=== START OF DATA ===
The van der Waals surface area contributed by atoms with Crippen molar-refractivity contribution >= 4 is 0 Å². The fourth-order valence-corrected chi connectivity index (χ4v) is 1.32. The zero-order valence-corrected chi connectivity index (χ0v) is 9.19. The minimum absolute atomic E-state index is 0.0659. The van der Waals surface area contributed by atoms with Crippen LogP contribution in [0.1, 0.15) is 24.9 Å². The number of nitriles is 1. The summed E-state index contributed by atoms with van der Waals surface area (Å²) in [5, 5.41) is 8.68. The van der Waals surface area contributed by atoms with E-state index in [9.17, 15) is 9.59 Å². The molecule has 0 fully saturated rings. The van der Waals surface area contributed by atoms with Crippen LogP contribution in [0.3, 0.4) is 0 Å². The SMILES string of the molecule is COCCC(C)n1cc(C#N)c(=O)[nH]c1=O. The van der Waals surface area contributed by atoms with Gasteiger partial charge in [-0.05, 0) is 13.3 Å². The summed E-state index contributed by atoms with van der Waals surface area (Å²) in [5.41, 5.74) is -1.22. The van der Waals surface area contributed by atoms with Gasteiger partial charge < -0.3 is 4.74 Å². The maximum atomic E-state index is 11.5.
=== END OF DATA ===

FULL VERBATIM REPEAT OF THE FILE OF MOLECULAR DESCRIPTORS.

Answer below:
The van der Waals surface area contributed by atoms with Crippen molar-refractivity contribution >= 4 is 0 Å². The fourth-order valence-corrected chi connectivity index (χ4v) is 1.32. The zero-order valence-corrected chi connectivity index (χ0v) is 9.19. The minimum absolute atomic E-state index is 0.0659. The van der Waals surface area contributed by atoms with Crippen LogP contribution in [0.1, 0.15) is 24.9 Å². The number of nitriles is 1. The summed E-state index contributed by atoms with van der Waals surface area (Å²) in [5, 5.41) is 8.68. The van der Waals surface area contributed by atoms with E-state index in [9.17, 15) is 9.59 Å². The molecule has 0 fully saturated rings. The van der Waals surface area contributed by atoms with Crippen LogP contribution in [0.3, 0.4) is 0 Å². The SMILES string of the molecule is COCCC(C)n1cc(C#N)c(=O)[nH]c1=O. The van der Waals surface area contributed by atoms with Gasteiger partial charge in [-0.05, 0) is 13.3 Å². The summed E-state index contributed by atoms with van der Waals surface area (Å²) in [5.41, 5.74) is -1.22. The van der Waals surface area contributed by atoms with Gasteiger partial charge < -0.3 is 4.74 Å². The maximum atomic E-state index is 11.5.